The Role Of Topical Tranexamic Acid (TXA) In Autologous Fat Transfer: A Single Institutional Outcomes Analysis And Considerations For Minimizing Postoperative Donor Site Ecchymosis
Jason M. Weissler, Joseph Banuelos, Vanessa Molinar, Nho V. Tran.
Mayo Clinic, Rochester, MN, USA.
PURPOSE: Autologous fat grafting is an invaluable tool which has revolutionized breast reconstruction. However, there has been limited data on the use of pharmacologic agents to mitigate donor site ecchymosis. Antifibrinolytic medications, such as tranexamic acid (TXA) have been demonstrated to safely mitigate ecchymosis, edema, and intraoperative blood loss in plastic surgery procedures. As such, the authors investigate whether topical TXA safely reduces the degree of ecchymosis at liposuction donor sites following autologous fat grafting in the setting of breast reconstruction.
METHODS: A single-center, single-surgeon retrospective cohort study was performed to analyze all consecutive patients undergoing autologous fat transfer as part of second-stage breast reconstruction between 2016-2019. In all patients, the donor site was infiltrated with Klein’s tumescent solution. Once lipoaspiration was complete, patients in the intervention group received a total of 75mL of topical TXA (3g in NaCl 0.9%) into the harvest donor sites delivered via a spray applicator, whereas the patients in the historical control group did not receive TXA. The primary endpoint was degree of ecchymosis, which was graded on an ordinal assessment tool previously published by Hunstad et al. (1= no bruising” through 10= extremely bruised”). Secondary outcome measures included hematoma, seroma, and thromboembolic events. A double-blinded randomized assessment of postoperative photographs of the donor sites was performed by senior plastic surgery residents and research fellows. Comparative analysis of continuous variables and categorical variables were performed using the Mann-Whitney-Wilcoxon and Fisher’s exact tests, respectively. A value of p<0.05 was considered significant.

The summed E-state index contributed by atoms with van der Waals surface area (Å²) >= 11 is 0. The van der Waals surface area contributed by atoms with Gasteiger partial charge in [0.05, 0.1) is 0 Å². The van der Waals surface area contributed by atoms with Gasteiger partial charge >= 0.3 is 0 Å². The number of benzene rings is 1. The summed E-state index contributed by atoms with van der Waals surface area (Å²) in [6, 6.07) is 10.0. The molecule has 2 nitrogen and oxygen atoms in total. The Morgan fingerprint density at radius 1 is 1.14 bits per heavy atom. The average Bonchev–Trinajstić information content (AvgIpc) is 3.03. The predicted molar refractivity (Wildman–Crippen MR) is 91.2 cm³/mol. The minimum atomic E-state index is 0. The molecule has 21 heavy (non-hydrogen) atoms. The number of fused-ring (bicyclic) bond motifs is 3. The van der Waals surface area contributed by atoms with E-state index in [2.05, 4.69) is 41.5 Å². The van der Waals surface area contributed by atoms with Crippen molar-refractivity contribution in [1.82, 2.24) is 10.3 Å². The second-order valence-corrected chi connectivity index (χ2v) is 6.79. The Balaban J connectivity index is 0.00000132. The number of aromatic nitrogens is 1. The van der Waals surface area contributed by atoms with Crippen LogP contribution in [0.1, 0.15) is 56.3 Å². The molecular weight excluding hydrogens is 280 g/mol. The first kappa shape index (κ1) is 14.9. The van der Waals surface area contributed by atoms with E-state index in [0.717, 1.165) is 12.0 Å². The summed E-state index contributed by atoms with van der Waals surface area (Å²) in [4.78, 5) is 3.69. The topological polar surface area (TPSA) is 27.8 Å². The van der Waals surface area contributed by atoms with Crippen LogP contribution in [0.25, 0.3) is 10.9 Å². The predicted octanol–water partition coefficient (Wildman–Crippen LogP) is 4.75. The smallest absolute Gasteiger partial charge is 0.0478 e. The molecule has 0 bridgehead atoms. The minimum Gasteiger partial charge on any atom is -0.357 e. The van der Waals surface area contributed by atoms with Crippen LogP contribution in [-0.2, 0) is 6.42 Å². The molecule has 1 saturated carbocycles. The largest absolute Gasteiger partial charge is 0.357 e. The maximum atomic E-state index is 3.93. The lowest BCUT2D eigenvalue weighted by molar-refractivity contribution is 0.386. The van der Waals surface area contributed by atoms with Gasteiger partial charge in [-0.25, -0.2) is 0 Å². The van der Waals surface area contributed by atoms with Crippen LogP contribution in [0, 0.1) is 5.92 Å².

RESULTS: A total of 120 consecutive autologous fat grafting procedures for breast reconstruction were reviewed. Overall, 60 patients received TXA, whereas 60 patients did not. Patient demographics and comorbidities were similar amongst the groups. There was no difference between groups with regards to donor site locations. There was no difference in volume of tumescent injected amongst the groups. The median tumescent volume infiltrated in the TXA group was 1600mL (range: 1200-2400mL), and 1750mL (range: 800-2500mL) in the non-intervention group (p=0.86). Median volume of lipoaspirate amongst the TXA and control groups was similar: 317.5mL (range: 45-750) vs. 267.5mL (range: 55-905), p=0.44. A total of 10 blinded evaluators completed the assessment (7 senior plastic surgery residents and 3 research fellows). Average time to postoperative photograph for the TXA group was 14±13 days vs. 10.3±6.2 days for the non-intervention group (p=0.11). The median bruising score of patients who received TXA was significantly lower than the patients who did not (1.6/10 vs. 2.3/10, p=0.01). Postoperative complications, including hematoma, seroma, and thromboembolic events were similar amongst the groups. Adverse effects of TXA were not observed.
CONCLUSION: As the role of TXA in plastic surgery increases, there remains a recognizable gap in the literature with regards to its use in autologous fat transfer procedures. Although, further prospective randomized studies are warranted, the authors demonstrate that patients who received topical TXA into the liposuction donor sites were found to have less donor site ecchymosis compared to patients who did not receive TXA.
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